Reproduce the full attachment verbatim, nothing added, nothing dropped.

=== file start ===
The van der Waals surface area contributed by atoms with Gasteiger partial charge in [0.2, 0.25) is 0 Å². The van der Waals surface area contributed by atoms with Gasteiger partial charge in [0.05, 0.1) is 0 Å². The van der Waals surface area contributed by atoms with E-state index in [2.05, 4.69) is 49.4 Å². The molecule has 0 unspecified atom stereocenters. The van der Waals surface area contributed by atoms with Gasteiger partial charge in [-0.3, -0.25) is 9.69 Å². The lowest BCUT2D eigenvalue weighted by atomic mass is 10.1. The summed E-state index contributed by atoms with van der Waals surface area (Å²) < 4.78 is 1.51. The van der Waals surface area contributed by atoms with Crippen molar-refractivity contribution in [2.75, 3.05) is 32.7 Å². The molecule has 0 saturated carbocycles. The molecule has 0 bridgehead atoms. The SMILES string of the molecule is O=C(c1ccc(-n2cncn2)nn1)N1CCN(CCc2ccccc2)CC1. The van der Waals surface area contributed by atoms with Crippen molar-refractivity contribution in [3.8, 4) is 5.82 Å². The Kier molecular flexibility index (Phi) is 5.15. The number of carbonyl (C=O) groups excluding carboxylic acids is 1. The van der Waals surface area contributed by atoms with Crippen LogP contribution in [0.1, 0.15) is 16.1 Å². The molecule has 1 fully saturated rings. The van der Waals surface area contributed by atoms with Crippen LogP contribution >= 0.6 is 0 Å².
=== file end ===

The van der Waals surface area contributed by atoms with Gasteiger partial charge in [0.2, 0.25) is 0 Å². The van der Waals surface area contributed by atoms with Gasteiger partial charge in [0.05, 0.1) is 0 Å². The van der Waals surface area contributed by atoms with E-state index in [2.05, 4.69) is 49.4 Å². The molecule has 0 unspecified atom stereocenters. The van der Waals surface area contributed by atoms with Gasteiger partial charge in [-0.3, -0.25) is 9.69 Å². The lowest BCUT2D eigenvalue weighted by atomic mass is 10.1. The summed E-state index contributed by atoms with van der Waals surface area (Å²) < 4.78 is 1.51. The van der Waals surface area contributed by atoms with Crippen molar-refractivity contribution in [2.75, 3.05) is 32.7 Å². The molecule has 0 saturated carbocycles. The molecule has 0 bridgehead atoms. The SMILES string of the molecule is O=C(c1ccc(-n2cncn2)nn1)N1CCN(CCc2ccccc2)CC1. The van der Waals surface area contributed by atoms with Crippen molar-refractivity contribution in [3.8, 4) is 5.82 Å². The Kier molecular flexibility index (Phi) is 5.15. The number of carbonyl (C=O) groups excluding carboxylic acids is 1. The van der Waals surface area contributed by atoms with Crippen LogP contribution in [0.1, 0.15) is 16.1 Å². The molecule has 1 fully saturated rings. The van der Waals surface area contributed by atoms with Crippen LogP contribution >= 0.6 is 0 Å².